Medium = Evidence of or a high probability for a few recreational uses.
Low = Low probability or potential for recreational use
Guidance: Wetlands can provide recreational
and educational opportunities that enhance their value.#56: Recreational use (potential)
Many wetlands will rate High for this just because they are near places people live.
That is okay.
This question allows a wetland that might rate low in other functional aspects to be understood as valuable for an important social value, rather than a purely ecological function.
This is not necessarily public use; could be on private land.
High = Commercial use does not permanently alter wetland characteristics. Uses may include: timber products, wild rice, hay, pasture, wet native grass seed production, etc.
Medium = Wetland characteristics have been altered but vegetation is still hydrophytic. Products may include: rice, cranberries, hay, pasture/grazing.
Low = Hydrology dramatically altered to produce non-hydrophytic row crops such as soybeans or corn.
N/A = This wetland is not used for any commercial products.#57: Commercial effects and wetland quality
are a more natural fit for wetland use, although some may require modification of the natural hydrology.
Classification as primarily “recharge” or “discharge” is based on how a majority of the questions are answered and does not offer a definitive result as to actual GW movement.#58-63: Hydrogeology
Recharge = Mineral soils with a high organic content (all soils not included in discharge system).
Discharge = Organic/peat soils, formed due to more continuous wetness associated with a ground water discharge system
Guidance: Wetlands with mineral hydric soils typically represent drier hydrologic regimes where GW recharge is more likely (i.e. saturated, seasonally flooded, and temporarily flooded) where the wetness does not significantly limit oxidation of organic materials. Groundwater discharge wetlands represent more stable and permanent hydrologic regimes where excessive wetness limits the oxidation of organic matter resulting in the accumulation of peat and/or muck. In addition, coarser-grained mineral hydric soils may have higher permeabilities allowing GW recharge, while histosols generally have low permeabilities, reducing groundwater discharge. Disturbed soils in excavated wetlands or stormwater ponds are subject to best professional judgement for this question.#58: Wetland Soils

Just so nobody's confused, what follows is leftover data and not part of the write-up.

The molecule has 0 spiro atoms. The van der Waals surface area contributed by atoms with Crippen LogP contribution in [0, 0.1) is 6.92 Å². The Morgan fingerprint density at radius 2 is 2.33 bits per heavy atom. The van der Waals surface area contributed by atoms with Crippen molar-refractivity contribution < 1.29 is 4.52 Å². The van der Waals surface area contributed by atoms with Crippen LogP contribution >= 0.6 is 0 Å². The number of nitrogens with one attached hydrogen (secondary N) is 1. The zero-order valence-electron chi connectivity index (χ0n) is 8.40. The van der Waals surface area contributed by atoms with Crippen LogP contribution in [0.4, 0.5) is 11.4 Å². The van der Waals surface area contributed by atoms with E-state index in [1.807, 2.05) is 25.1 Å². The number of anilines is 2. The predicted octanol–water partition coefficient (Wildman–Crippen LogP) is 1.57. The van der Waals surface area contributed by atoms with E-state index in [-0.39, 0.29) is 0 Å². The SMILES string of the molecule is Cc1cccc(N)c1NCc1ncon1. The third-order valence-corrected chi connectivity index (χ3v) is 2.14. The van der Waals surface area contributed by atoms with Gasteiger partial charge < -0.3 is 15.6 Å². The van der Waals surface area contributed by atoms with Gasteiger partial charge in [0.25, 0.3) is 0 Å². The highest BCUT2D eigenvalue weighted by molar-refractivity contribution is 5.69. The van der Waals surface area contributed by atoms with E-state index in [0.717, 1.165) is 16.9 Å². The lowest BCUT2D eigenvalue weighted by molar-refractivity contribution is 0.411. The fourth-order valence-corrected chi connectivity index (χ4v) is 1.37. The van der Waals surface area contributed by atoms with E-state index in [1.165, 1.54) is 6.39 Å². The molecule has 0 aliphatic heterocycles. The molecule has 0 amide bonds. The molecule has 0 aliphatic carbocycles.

Recharge = Land is primarily developed to high-density residential, commercial, industrial and road land uses (equivalent to lots 1/4 acre or smaller) indicating impervious surfaces (>38%), which result in more runoff to wetlands and lowered water tables creating a gradient for recharge under wetlands.
Discharge = Upland watershed primarily undeveloped or with low to moderate density residential development (i.e. lots larger than ¼ acre) with low percentage of impervious surfaces (<38%) so upland recharge (to groundwater) and higher water table will be more likely to contribute discharge to wetlands.
Guidance: Watersheds with extensive paved surfaces, topographic disruptions, and the presence of wells are associated with human development that lowers the potentiometric contours. Lowered or diversified potentiometric contours enhance the likelihood of recharge, not discharge. Wetlands with unpaved watersheds are more likely to allow GW discharge to occur.#59: Land use/runoff
Recharge = Wetland is <200 acres and surrounding soils (within 500 feet) are primarily in the C or D hydrologic groups.
Discharge = Wetland is >200 acres in size or wetland is <200 acres and the surrounding soils (within 500 feet) are primarily in the A or B hydrologic groups.